Referring back to FIG. 5, block 82 then directs the processor to calculate the total number of vowels in the name field 66 and store the number so calculated in a D2 register 84 shown in FIG. 9. Thus, the processor is programmed to act as means for determining the total number of vowels in the calling line identification information and the information held in the directory record.

Referring back to FIG. 5, block 86 directs the processor to calculate the greatest number of vowels enclosed by consonants in the query response buffer 66 and to store the number so calculated in a D3 register 88 shown in FIG. 9. Thus, the processor is programmed to act as means for determining the number of vowels enclosed by consonants in the calling line identification information and the information held in the directory record.

Referring back to FIG. 5, block 90 directs the processor to calculate an audibility score as the weighted sum of contents of the D1, D2 and D3 registers 80, 84 and 88 shown in FIG. 9. In this regard, respective weights W1 92, W2 94 and W3 96 are applied to the contents of registers D1 80, D2 84 and D3 88 to produce the audibility score S1 according to the relation S1=W1 D1 +W2 D2 +W3 D3, and the resulting score S1 is stored in register S1 98 shown in FIG. 9.

Referring back to FIG. 5, the database access routine is thus completed and the processor is directed to the caller identification name evaluation routine shown in FIG. 8. Referring to FIG. 8, the caller identification name evaluation routine is shown generally at 100 and begins with a first block 102 which directs the processor to determine whether or not the contents of the CLID name field 48 shown in FIG. 4 are blank. If so, the processor is directed to the best name routine shown in FIG. 10. Otherwise, block 104 directs the processor to calculate the total number of characters in the CLID name stored in the CLID name field 48 of FIG. 4 and store the result in a C1 register 106 shown in FIG. 9. Thus, the processor is programmed to act as means for determining the total number of vowels in the calling line identification information and the information held in the directory record.

Referring back to FIG. 8, block 108 then directs the processor to calculate the total number of vowels in the contents of the CLID name field 48 shown in FIG. 4 and to store the number so calculated in a C2 register 110 shown in FIG. 9.

Referring back to FIG. 8, block 111 then directs the processor to calculate the greatest number of vowels enclosed by consonants and to store the result so calculated in a C3 register 112 shown in FIG. 9. Thus, the processor is programmed to act as means for determining the number of vowels enclosed by consonants in the calling line identification information and the information held in the directory record.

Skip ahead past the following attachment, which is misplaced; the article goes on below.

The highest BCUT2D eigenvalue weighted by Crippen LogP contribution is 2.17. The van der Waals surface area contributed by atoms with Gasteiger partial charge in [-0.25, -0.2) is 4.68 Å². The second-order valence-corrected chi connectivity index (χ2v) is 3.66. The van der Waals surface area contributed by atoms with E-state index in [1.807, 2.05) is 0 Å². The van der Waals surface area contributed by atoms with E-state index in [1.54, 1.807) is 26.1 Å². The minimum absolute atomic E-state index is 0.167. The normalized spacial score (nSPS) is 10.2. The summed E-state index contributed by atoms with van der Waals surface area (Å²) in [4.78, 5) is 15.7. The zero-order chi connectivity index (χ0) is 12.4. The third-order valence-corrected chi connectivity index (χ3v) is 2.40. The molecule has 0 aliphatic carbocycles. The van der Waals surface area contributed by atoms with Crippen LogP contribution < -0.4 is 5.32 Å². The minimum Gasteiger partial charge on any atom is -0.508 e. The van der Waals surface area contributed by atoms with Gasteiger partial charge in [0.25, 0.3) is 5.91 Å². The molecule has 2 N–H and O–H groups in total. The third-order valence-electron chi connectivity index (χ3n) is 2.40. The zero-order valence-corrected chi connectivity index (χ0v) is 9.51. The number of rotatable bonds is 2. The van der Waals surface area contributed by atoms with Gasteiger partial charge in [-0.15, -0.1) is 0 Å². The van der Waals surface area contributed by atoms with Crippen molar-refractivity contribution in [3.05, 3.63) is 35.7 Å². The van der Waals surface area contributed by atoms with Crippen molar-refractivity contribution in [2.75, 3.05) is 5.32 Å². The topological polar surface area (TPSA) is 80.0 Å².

Referring back to FIG. 8, block 114 then directs the processor to calculate an audibility score W2 for the CLID information, as a weighted sum of the contents of registers C1 106, C2 110 and C3 112, according to the relation S2=W1 C1 +W2 C2 +W3 C3, where the contents of weighting registers W1 92, W2 94 and W3 96 shown in FIG. 9 are used as weighting factors. The audibility score W2 is stored in the audibility score register S2 116.

Thus, the processor is programmed to act as means for determining which of the calling line identification information and the information held in the directory record will sound best when applied to the text to speech converter by calculating respective audibility score values calculated as the weighted sum of the total number of characters, the total number of vowels and the number of vowels enclosed by consonants.

Referring back to FIG. 6, the processor is then directed to the best name routine shown in FIG. 10.

FIG. 10

Referring to FIGS. 9 and 10, the best name routine is shown generally at 118 and begins with a first block 120 which directs the processor to determine whether or not the contents of the S1 and S2 registers 98 and 116 are equal to zero. If so, the best name routine is ended and no sound or audible indication of the caller's name is produced by the device.

If the contents of the S1 and S2 registers 98 and 116 are not equal to zero, block 122 directs the processor to determine whether or not the contents of the S1 register 98 are greater than or equal to the contents of the S2 register 116. If so, then block 124 directs the processor to communicate the contents of the query response buffer 66 to the text to speech converter program 44 in FIG. 2. The text to speech converter program then produces an audio tag in response to the contents of the query response buffer 66 and such audio tag is applied to the digital to analog converter 31 on the sound card 29 to cause the speaker 33 to audibly annunciate the contents of the query response buffer 66 shown in FIG. 3. Thus, the text to speech converter acts as a means for converting information held in the directory record or in the calling line identification information to produce an audio tag, the digital to analog converter acts as a means for converting the audio tag into an analog signal and the speaker acts as means for converting the audio tag into an audible sound identifying the calling party. It will be appreciated that the digital to analog converter and speaker are controlled by the processor. In effect, the digital to analog converter and speaker act as an audio tag converter or audio tag conversion means for playing the audio tag to identify the calling party.